Had a little adventure with my hair this past week. Adventure might be too positive of a word - it was more like a nightmare! I decided that I didn't need to be spending almost $200 on my hair to get it cut and colored by the stylist that I LOVE (but who is one of the teachers at one of the beauty schools, so she's the most expensive at that salon). So I decided to go to the Aveda Institute here in town. I had gone to the one in Indianapolis almost the entire time that I lived there and had zero problems. For those who don't know, at the Aveda Institutes it's students who do your hair under the of their educators. It's fairly cheap because it's students, and I've always been happy with how they've done my hair. Everything seemed to be going fine - I asked for my normal hair color/style - some blonde highlights (really fine, not chunky) and some copper brown lowlights (again, really fine, not chunky). Both the student and the educator seemed to understand what I wanted, and even commented about being able to see what I had done in the past. So I settled in to read some Jane Austen (getting ready for this month's book club) and let them get to work.
Side note: I love getting foils put in my hair. It's one of my favorite sensations in the world.
I knew things were starting to head south when we went back to shampoo. As she was taking the foils out of my hair, she commented on how she had to hurry because she didn't want the blonde highlights and my normal hair to soak up the brown. (I now think back to my real stylist, who would rinse the brown out first, then take out the blonde). Anyway, it got worse when I hear her sighing - loudly - while she is rinsing my hair. She then went to get someone else and I hear them whispering back and forth. Never a good sign. It was clear when we went back to our station and she says, "Now, before I take this [the towel] off, know that we give free re-dos." Great.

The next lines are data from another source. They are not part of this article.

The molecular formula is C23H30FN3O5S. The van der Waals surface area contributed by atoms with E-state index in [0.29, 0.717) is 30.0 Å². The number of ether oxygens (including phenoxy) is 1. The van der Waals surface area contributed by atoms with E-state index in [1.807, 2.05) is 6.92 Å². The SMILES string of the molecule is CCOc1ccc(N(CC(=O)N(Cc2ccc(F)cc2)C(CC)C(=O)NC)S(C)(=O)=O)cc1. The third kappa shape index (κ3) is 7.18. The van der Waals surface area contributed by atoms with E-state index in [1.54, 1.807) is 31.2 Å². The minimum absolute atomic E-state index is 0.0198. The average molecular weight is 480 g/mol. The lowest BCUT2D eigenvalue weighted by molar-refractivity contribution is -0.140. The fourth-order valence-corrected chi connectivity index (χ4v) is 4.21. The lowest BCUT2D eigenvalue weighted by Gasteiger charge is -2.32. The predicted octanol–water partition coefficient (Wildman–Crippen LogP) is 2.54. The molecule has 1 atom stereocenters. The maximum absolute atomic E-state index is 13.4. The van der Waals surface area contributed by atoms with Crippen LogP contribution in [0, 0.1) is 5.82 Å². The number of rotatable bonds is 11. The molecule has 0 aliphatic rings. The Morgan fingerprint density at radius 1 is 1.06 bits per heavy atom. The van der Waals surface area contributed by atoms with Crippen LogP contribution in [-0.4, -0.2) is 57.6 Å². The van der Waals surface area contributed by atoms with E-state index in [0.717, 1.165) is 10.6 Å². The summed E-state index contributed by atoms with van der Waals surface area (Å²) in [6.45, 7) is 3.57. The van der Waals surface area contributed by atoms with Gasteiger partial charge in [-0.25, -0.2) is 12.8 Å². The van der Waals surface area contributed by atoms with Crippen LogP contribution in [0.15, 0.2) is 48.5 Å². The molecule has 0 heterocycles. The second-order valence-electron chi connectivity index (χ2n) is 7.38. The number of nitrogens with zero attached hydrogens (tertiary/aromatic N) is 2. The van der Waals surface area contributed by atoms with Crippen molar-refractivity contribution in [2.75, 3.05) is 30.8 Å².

She took off the towel and it was dark brown. Like as brown as my sister's hair. They then 'stripped' my hair to get the brown out, which turned it into more of a reddish brown (more red, than brown). It actually was kind of a pretty color - just NOT on me! It was awful. I was trying so hard not to cry there - mostly because I felt really bad for the student. She was clearly on the verge of tears, too. I wasn't happy, but they were trying to make it right, so I was trying to give them a chance to. From the whispers with educators, it sounds like she did two things wrong - first, she should have rinsed the red/brown out before taking out the blonde foils. Second, she mixed the toner too dark. So the combination of those two things created the nightmare that was my hair.
The pictures below don't really show how dark of a red it was - only the few people who got to see me during the few days it was red got to see how really red it was. You can compare it to the picture at the top of this blog to at least get a feel for how much darker it was.
Dan took me to Olive Garden that night for some salad and breadsticks therapy. It sort of helped. In the 4 days between red day and re-do day, I tried some home fix its. A couple of hair stylist friends (who don't live here!) gave me a couple of strategies to try. First, it was crushed up vitamin C tablets. You crush them up and make a paste with water. Put the paste in your hair for an hour, then rinse out. The vitamin C is supposed to help lighten the color - and it's non-chemical, so it's supposed to be easier on your hair.
My vitamin C paste masque...
Better...but still terrible.